NHW10 BlueCar HP1 Stick 10 @ 12A to 6V: 2239pm: 5.635Ah, good curve.
NHW10 BlueCar HP1 Stick 11 @ 12A to 6V: 2313pn: 5.572Ah, good curve.
NHW10 BlueCar HP1 Stick 12 @ 12A to 6V: 2343pm: 5.591Ah, good curve.
NHW10 BlueCar HP1 Stick 13 @ 06A to 6V: 0725am: 5.691Ah, good curve. 6A in
NHW10 BlueCar HP1 Stick 14 @ 12.1A to 6V: 0820am: 5.648Ah, good curve. 12.1A
in error.
NHW10 BlueCar HP1 Stick 15 @ 12A to 6V: 0851am: 5.683Ah, good curve.
NHW10 BlueCar HP1 Stick 16 @ 12A to 6V: 0934am: 5.629Ah, good curve.
NHW10 BlueCar HP1 Stick 17 @ 12A to 6V: 1008am: 5.582Ah, good curve.
NHW10 BlueCar HP1 Stick 18 @ 12A to 6V: 1047am: 5.613Ah, good curve.
NHW10 BlueCar HP1 Stick 19 @ 12A to 6V: 1120am: 5.569Ah, good curve.
NHW10 BlueCar HP1 Stick 20 @ 12A to 6V: 1151am: 5.502Ah, good curve.



The one test at 6A was due to operator error. The software had crashed and I was not careful enough when I set it up again!
Same for the 12.1A following it. Never mind...
Mr. Mik said:
The print in the sensor strip:
Does anyone know what it means?
I thought that the PSR might stand for Polyswitch Resettable. It's probably now made by this company:
I didn't do much good searching for 24155 on that site, though there were some reasonable matches to devices with no information available on the website. This might be because they are now obsolete, or because Toyota wanted a paticular design custom made, so the details of that part aren't available to others.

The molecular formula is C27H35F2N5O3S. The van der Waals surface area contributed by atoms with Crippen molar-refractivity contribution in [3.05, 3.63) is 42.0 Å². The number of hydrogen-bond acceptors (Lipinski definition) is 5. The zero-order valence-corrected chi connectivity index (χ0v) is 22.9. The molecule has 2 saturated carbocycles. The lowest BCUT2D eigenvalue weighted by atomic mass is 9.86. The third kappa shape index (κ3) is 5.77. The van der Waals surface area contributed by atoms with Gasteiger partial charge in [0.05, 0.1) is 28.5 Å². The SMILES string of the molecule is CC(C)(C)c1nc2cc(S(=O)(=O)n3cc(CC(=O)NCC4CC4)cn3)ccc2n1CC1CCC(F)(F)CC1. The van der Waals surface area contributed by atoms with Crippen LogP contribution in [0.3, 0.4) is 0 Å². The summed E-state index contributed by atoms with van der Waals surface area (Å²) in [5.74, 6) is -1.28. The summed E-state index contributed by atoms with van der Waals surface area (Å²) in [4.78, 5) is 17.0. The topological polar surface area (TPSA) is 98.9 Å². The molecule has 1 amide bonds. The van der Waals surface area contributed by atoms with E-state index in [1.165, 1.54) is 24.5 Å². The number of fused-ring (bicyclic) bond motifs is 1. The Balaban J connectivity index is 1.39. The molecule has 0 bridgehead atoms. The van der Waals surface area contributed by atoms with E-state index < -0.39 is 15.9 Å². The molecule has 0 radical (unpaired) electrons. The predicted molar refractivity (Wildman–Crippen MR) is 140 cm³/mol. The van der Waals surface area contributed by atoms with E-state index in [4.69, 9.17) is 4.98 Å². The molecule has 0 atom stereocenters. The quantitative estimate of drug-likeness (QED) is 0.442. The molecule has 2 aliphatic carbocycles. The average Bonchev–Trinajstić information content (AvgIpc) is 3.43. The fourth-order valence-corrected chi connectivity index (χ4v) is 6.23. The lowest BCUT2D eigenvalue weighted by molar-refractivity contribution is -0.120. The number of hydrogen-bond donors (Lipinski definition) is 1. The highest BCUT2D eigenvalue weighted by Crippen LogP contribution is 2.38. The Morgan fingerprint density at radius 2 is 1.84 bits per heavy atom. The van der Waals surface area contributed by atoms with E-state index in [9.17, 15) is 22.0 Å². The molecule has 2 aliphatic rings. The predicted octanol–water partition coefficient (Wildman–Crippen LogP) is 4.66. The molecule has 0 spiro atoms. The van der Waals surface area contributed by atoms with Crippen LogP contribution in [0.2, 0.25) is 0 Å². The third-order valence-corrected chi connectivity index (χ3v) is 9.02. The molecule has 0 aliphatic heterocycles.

These polyswitches are used in place of fuses, so they are rated by current, not temperature. So maybe these are really just positive coefficient thermistors, or at least should be replaced with PTC thermistors.
I have had an unexpected result: A repeated capacity test after 5 recharge / discharge cycles shows reduced capacity of all sticks in the NHW10 BlueCar HP1 sticks!

The discharge curves with 6V cutoff are from the first capacity test, done after the first recharge from deeply discharged and neglected state.

The discharge curves down to 5.4V are the ones from the capacity test done after a further 5 charges and 4 discharges.